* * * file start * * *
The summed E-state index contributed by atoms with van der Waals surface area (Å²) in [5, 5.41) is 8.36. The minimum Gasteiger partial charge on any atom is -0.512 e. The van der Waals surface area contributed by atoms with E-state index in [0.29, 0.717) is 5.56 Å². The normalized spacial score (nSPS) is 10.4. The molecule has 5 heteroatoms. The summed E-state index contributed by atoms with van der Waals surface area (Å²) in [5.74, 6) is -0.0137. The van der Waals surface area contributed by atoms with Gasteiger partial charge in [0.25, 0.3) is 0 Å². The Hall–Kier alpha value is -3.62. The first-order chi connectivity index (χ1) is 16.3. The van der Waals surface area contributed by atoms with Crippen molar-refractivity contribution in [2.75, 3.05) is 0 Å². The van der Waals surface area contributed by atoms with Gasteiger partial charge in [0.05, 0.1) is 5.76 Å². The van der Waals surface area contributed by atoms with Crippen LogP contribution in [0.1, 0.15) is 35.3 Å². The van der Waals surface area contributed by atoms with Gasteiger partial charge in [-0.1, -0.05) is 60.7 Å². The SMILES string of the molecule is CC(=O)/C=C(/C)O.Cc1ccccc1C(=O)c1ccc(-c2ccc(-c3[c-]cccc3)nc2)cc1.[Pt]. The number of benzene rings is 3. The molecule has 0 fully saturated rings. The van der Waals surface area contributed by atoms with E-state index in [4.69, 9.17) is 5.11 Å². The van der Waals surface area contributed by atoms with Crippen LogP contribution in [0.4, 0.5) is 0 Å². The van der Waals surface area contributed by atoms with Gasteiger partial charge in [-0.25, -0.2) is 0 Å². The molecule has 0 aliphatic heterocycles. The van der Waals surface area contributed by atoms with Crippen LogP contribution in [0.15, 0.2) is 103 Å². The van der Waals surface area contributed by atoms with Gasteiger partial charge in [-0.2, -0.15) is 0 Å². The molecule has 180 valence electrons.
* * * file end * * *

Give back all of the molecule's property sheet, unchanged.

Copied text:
The summed E-state index contributed by atoms with van der Waals surface area (Å²) in [5, 5.41) is 8.36. The minimum Gasteiger partial charge on any atom is -0.512 e. The van der Waals surface area contributed by atoms with E-state index in [0.29, 0.717) is 5.56 Å². The normalized spacial score (nSPS) is 10.4. The molecule has 5 heteroatoms. The summed E-state index contributed by atoms with van der Waals surface area (Å²) in [5.74, 6) is -0.0137. The van der Waals surface area contributed by atoms with Gasteiger partial charge in [0.25, 0.3) is 0 Å². The Hall–Kier alpha value is -3.62. The first-order chi connectivity index (χ1) is 16.3. The van der Waals surface area contributed by atoms with Crippen molar-refractivity contribution in [2.75, 3.05) is 0 Å². The van der Waals surface area contributed by atoms with Gasteiger partial charge in [0.05, 0.1) is 5.76 Å². The van der Waals surface area contributed by atoms with Crippen LogP contribution in [0.1, 0.15) is 35.3 Å². The van der Waals surface area contributed by atoms with Gasteiger partial charge in [-0.1, -0.05) is 60.7 Å². The SMILES string of the molecule is CC(=O)/C=C(/C)O.Cc1ccccc1C(=O)c1ccc(-c2ccc(-c3[c-]cccc3)nc2)cc1.[Pt]. The number of benzene rings is 3. The molecule has 0 fully saturated rings. The van der Waals surface area contributed by atoms with E-state index in [4.69, 9.17) is 5.11 Å². The van der Waals surface area contributed by atoms with Crippen LogP contribution in [0.4, 0.5) is 0 Å². The van der Waals surface area contributed by atoms with Gasteiger partial charge in [-0.25, -0.2) is 0 Å². The molecule has 0 aliphatic heterocycles. The van der Waals surface area contributed by atoms with Crippen LogP contribution in [0.15, 0.2) is 103 Å². The van der Waals surface area contributed by atoms with Gasteiger partial charge in [-0.2, -0.15) is 0 Å². The molecule has 180 valence electrons.